A group of tourists arrives in Burkittsville, Maryland after seeing The Blair Witch Project (1999) to explore the mythology and phenomenon, only to come face to face with their own neuroses and possibly the witch herself.
Everyone knows The Blair Witch Project, right? The smash hit of 1999, made for a paltry $60,000, which pioneered the use of the blossoming internet to power its way to a mind-boggling return of nigh-on $250 million dollars? Sure you do. Not so many people however, are aware of the sequel Blair Witch 2: Book Of Shadows which was rushed out the following year in hopes of another stellar return.
That didn’t prove to be the case though for this Joe Berlinger-directed oddity. The first film was itself a polarising affair, filmed on hand-held cameras with a cast of unknowns -creepily effective in tone, almost entirely free of gore or violence but with an ending that was not to everyone’s taste (personally I enjoyed the film at the time but HATED the ending, I have warmed to it over the years though). The point is nothing quite like the first film had been made before; while “found footage” had certainly been done in rudimentary fashion by films including Cannibal Holocaust, The Blair Witch Project took it to a new level and really lifted the sub-genre to new heights.
Which makes it all the more odd that the sequel decided to pretty much bin everything that made the original unique; no found footage in sight, in its place a relatively standard, linear horror film, albeit with a more psychological approach. Original writer-directors Daniel Myrick and Eduardo Sánchez had no involvement this time around. The storyline is set in the same world as the original, which Book Of Shadows references heavily – events happen in the same (real) town of Burkitsville, Maryland.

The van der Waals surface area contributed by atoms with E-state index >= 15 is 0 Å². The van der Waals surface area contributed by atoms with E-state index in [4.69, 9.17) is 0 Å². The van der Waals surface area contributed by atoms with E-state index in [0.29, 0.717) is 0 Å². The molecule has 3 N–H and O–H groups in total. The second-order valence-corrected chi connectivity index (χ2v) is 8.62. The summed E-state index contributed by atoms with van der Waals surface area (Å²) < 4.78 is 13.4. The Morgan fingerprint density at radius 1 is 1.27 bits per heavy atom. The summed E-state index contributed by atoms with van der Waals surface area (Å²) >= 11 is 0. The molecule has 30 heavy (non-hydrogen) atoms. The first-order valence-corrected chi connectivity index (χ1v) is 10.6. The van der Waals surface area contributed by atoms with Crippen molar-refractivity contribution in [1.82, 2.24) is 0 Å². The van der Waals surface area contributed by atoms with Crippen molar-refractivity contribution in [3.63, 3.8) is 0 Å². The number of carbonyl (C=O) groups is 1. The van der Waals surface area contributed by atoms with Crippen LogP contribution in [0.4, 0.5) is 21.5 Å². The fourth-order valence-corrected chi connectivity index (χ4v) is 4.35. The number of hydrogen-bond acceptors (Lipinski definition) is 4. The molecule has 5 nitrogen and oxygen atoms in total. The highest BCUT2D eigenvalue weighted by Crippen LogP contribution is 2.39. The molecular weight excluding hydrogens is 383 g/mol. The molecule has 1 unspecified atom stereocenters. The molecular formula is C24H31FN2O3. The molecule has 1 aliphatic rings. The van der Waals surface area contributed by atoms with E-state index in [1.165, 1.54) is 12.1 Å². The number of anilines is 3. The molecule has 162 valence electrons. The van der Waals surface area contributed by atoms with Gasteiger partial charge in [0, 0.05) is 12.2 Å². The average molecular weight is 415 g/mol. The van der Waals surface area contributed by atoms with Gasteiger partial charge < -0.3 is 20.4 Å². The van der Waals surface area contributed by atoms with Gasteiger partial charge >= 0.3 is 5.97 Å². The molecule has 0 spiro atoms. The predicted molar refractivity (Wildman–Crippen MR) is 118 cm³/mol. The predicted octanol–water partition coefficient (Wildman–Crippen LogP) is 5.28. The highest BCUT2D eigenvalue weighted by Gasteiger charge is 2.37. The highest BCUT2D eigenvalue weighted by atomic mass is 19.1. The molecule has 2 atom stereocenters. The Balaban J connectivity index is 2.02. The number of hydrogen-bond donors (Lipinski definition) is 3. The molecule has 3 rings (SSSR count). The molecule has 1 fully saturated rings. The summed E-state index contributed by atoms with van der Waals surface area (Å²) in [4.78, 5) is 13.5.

The four protagonists of the film – Jeff, local resident and obsessive fan of the original movie; grad student Stephen and his pregnant girlfriend and fellow grad student Tristen; Erica, a Wiccan; and Kim, a Goth who also happens to be a psychic – decide to camp out for a night in the house of Rustin Parr, a serial killer who was reputedly under the influence of the Blair Witch when he carried out his crimes. This sets in motion a night of increasingly trippy psychological terror for the group, including horrific premonitions, devil worship, unexplained symbols appearing at random on their bodies, run-ins with the local law enforcement and memory lapses.
There are some effective sequences scattered throughout the film, as well as some impressive makeup effects; but overall it suffers from a jumbled tone, unsure whether it wants to be a slasher film, a demonic thriller or a somewhat comedic commentary on modern horror. Although it would arguably have been difficult to replicate the stunning success of the first movie with more found footage, the sequel never really recovers from the switch to a standard scripted approach; at a stroke everything that made the original memorable is gone, replaced with generic characters making typically dumb decisions in the face of supernatural adversity. The grainy, hand-held camera work is now replaced by standard Hollywood gloss.
Director Berlinger had only made documentaries prior to this, and his direction is workmanlike and rather uninspiring. He has though commented in the past that the film in its released state suffered from a fair amount of studio interference; in particular he was forced to add in some of the more violent scenes to broaden the appeal to traditional horror fans, which would perhaps explain the jarring tone in places. The biggest flaw of the film though is probably that it adds absolutely nothing to the original; if anything because it is based in the everyday world it detracts from it, reducing the events to just another cookie-cutter Hollywood slasher.
Somewhat surprisingly, although Book Of Shadows didn’t come close to matching the astonishing budget to profit ratio of the original (few movies have) it was nevertheless a reasonable hit – a $15 million budget ending up with a box office return of $47 million, so it certainly wasn’t a financial failure. It wasn’t enough to kick start a franchise though, and the Blair Witch was to lay dormant until the 2016 reboot. Overall if this movie hadn’t had the Blair Witch brand to hitch its wagon to, it’s difficult to see how it would have made even the small impact it did have and it would probably have been consigned to the straight-to-video bin.